Hyperlipidemia is considered one of the greatest risk factors of cardiovascular diseases. We investigated the anti-hyperlipidemic effect and the underlying mechanism of wedelolactone, a plant-derived coumestan, in HepG2 cells and high-fat diet (HFD)−induced hyperlipidemic hamsters. We showed that in cultured HepG2 cells, wedelolactone up-regulated protein levels of adenosine monophosphate activated protein kinase (AMPK) and peroxisome proliferator-activated receptor-alpha (PPARα) as well as the gene expression of AMPK, PPARα, lipoprotein lipase (LPL), and the low-density lipoprotein receptor (LDLR). Meanwhile, administration of wedelolactone for 4 weeks decreased the lipid profiles of plasma and liver in HFD−induced hyperlipidemic hamsters, including total cholesterol (TC), triglycerides (TG), and low-density lipoprotein-cholesterol (LDL-C). The activation of AMPK and up-regulation of PPARα was also observed with wedelolactone treatment. Furthermore, wedelolactone also increased the activities of superoxidase dismutase (SOD) and glutathione peroxidase (GSH-Px) and decreased the level of the lipid peroxidation product malondialdehyde (MDA) in the liver, therefore decreasing the activity of alanine aminotransferase (ALT). In conclusion, we provide novel experimental evidence that wedelolactone possesses lipid-lowering and steatosis-improving effects, and the underlying mechanism is, at least in part, mediated by the activation of AMPK and the up-regulation of PPARα/LPL and LDLR.
Citation: Zhao Y, Peng L, Yang L-c, Xu X-d, Li W-j, Luo X-m, et al. (2015) Wedelolactone Regulates Lipid Metabolism and Improves Hepatic Steatosis Partly by AMPK Activation and Up-Regulation of Expression of PPARα/LPL and LDLR. PLoS ONE 10(7): e0132720. https://doi.org/10.1371/journal.pone.0132720
Editor: Yanqiao Zhang, Northeast Ohio Medical University, UNITED STATES
Received: December 8, 2014; Accepted: June 17, 2015; Published: July 13, 2015
Copyright: © 2015 Zhao et al. This is an open access article distributed under the terms of the Creative Commons Attribution License, which permits unrestricted use, distribution, and reproduction in any medium, provided the original author and source are credited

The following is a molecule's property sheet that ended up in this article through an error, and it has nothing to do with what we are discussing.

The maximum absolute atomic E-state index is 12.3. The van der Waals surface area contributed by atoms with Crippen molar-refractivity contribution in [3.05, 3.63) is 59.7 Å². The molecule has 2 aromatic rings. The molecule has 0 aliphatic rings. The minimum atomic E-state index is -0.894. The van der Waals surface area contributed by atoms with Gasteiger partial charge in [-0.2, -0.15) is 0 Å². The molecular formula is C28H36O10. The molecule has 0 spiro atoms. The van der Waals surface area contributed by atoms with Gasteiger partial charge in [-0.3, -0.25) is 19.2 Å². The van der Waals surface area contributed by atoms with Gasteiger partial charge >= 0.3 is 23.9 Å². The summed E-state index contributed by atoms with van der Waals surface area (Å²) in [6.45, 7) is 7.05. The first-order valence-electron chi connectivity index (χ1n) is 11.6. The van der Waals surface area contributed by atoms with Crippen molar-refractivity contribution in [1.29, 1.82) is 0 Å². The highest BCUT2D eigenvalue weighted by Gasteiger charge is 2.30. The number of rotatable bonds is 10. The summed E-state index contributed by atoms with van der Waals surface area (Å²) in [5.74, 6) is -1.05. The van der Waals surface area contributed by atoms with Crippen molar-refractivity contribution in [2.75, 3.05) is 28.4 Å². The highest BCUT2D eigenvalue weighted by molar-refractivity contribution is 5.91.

Data Availability: All relevant data are within the paper and its Supporting Information files.
Funding: This study was supported by grants from the Research Fund of Strait (Xiamen) Technology Platform in Traditional Chinese Medicine (No. 3502Z20100006). The funders had no role in study design, data collection and analysis, decision to publish, or preparation of the manuscript.
Competing interests: The authors have declared that no competing interests exist.
Hyperlipidemia is a metabolic disorder characterized by increased levels of TC, LDL-C, very low-density lipoprotein-cholesterol (VLDL-C), and TG, with a concomitant decrease in the level of high-density lipoprotein-cholesterol (HDL-C) circulating in the blood. High serum levels of lipids are a risk factor for the development of cardiovascular diseases, including atherosclerosis, coronary heart disease, and hypertension. Meanwhile, lipid accumulation in the liver (steatosis) results in inflammation and oxidative stress, leading to liver damage [1,2].
Wedelolactone is a plant-derived coumarin. It is an important active small-molecule compound with many pharmacological activities including anti-fibrotic effects on the human hepatic stellate cell line LX-2 , inhibitory effects on the proliferation and differentiation of pre-osteoclasts , and anti-HCV activity . The lipid-lowering effects of wedelolactone have not been reported. However, Eclipta prostrate L, which is a traditional Chinese herbal medicine whose characteristic compound is wedelolactone, has been demonstrated to have hypolipidemic activity . This current study is the first to determine the hypolipidemic effects of wedelolactone and investigate its underlying mechanism.
Interestingly, wedelolactone has been found to be a potent and selective inhibitor of I kappa B kinases  and 5-lipoxygenase , making it a candidate drug for the prevention and treatment of inflammation. Inflammation is associated with disturbance of reactive oxygen species (ROS) within the pathogenesis of hyperlipidemia and contributes to liver damage. Therefore, hyperlipidemia is usually accompanied by liver damage; theoretically, lipid-lowering process by drugs can improve liver damage. However, a few studies reveal that several anti-hyperlipidemia drugs may induce liver damage [9,10]. Therefore, we also explored the beneficial effects of wedelolactone in reducing liver damage as well as its lipid-regulating effect.
Materials and Methods
Ethical approval of the study protocol
All animal experimental procedures were in accordance with the Guide for the Care and Use of Laboratory Animals (8th edition; US National Institutes of Health Publication, Bethesda, MD, USA, 2011) and the protocol was approved by the Animal Care and Use Committee of Xiamen University (Xiamen, China).
Procedures of cell culture
HepG2 cells were cultured in Dulbecco’s modified Eagle’s medium (DMEM)/high glucose (HyClone; Thermo Scientific, Jülich, Germany) with 10% fetal bovine serum (FBS) (Gemini Bio Products, Sacramento, CA, USA) at 37°C with 5% CO2 until ≈70% confluent. Cells were synchronized in DMEM containing 0.4% FBS for 24 h before treatment. To inhibit the activation of PPARα, cells were pre-treated with MK886 for 0.5 h, followed by treatment of wedelolactone (Jingke Chemical Science and Technology, Shanghai, China) for 24 h.
Cell viability assay